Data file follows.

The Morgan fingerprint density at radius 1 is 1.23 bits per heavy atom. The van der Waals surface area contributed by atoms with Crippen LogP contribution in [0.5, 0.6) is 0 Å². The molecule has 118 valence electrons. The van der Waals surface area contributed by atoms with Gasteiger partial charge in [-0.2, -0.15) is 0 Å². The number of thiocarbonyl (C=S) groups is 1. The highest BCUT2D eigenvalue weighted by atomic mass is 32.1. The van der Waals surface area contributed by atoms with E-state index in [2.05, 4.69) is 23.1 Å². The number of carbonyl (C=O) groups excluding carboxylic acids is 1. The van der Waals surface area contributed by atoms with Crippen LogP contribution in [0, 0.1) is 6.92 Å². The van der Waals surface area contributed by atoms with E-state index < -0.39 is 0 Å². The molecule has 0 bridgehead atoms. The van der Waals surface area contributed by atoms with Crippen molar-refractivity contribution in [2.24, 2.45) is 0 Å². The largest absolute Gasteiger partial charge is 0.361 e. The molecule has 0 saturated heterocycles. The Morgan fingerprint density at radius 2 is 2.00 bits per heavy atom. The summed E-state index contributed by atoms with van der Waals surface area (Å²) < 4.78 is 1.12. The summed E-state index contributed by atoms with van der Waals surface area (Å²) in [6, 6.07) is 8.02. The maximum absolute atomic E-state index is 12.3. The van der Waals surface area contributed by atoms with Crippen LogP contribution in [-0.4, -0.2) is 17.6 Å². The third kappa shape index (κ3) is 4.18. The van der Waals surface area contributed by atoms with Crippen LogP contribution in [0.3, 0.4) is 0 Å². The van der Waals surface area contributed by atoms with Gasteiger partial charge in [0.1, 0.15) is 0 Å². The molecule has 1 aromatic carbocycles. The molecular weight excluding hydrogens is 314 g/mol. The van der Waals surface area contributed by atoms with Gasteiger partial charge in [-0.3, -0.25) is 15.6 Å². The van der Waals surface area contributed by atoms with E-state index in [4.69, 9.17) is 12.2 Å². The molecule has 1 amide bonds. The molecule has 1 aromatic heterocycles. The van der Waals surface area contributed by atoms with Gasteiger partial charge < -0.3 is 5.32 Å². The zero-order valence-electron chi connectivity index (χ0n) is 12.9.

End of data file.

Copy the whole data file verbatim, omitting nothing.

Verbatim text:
The Morgan fingerprint density at radius 1 is 1.23 bits per heavy atom. The van der Waals surface area contributed by atoms with Crippen LogP contribution in [0.5, 0.6) is 0 Å². The molecule has 118 valence electrons. The van der Waals surface area contributed by atoms with Gasteiger partial charge in [-0.2, -0.15) is 0 Å². The number of thiocarbonyl (C=S) groups is 1. The highest BCUT2D eigenvalue weighted by atomic mass is 32.1. The van der Waals surface area contributed by atoms with E-state index in [2.05, 4.69) is 23.1 Å². The number of carbonyl (C=O) groups excluding carboxylic acids is 1. The van der Waals surface area contributed by atoms with Crippen LogP contribution in [0, 0.1) is 6.92 Å². The van der Waals surface area contributed by atoms with E-state index < -0.39 is 0 Å². The molecule has 0 bridgehead atoms. The van der Waals surface area contributed by atoms with Crippen molar-refractivity contribution in [2.24, 2.45) is 0 Å². The largest absolute Gasteiger partial charge is 0.361 e. The molecule has 0 saturated heterocycles. The Morgan fingerprint density at radius 2 is 2.00 bits per heavy atom. The summed E-state index contributed by atoms with van der Waals surface area (Å²) < 4.78 is 1.12. The summed E-state index contributed by atoms with van der Waals surface area (Å²) in [6, 6.07) is 8.02. The maximum absolute atomic E-state index is 12.3. The van der Waals surface area contributed by atoms with Crippen LogP contribution in [-0.4, -0.2) is 17.6 Å². The third kappa shape index (κ3) is 4.18. The van der Waals surface area contributed by atoms with Crippen LogP contribution in [0.3, 0.4) is 0 Å². The van der Waals surface area contributed by atoms with Gasteiger partial charge in [0.1, 0.15) is 0 Å². The molecule has 1 aromatic carbocycles. The molecular weight excluding hydrogens is 314 g/mol. The van der Waals surface area contributed by atoms with Gasteiger partial charge in [-0.3, -0.25) is 15.6 Å². The van der Waals surface area contributed by atoms with E-state index in [4.69, 9.17) is 12.2 Å². The molecule has 1 amide bonds. The molecule has 1 aromatic heterocycles. The van der Waals surface area contributed by atoms with Gasteiger partial charge < -0.3 is 5.32 Å². The zero-order valence-electron chi connectivity index (χ0n) is 12.9.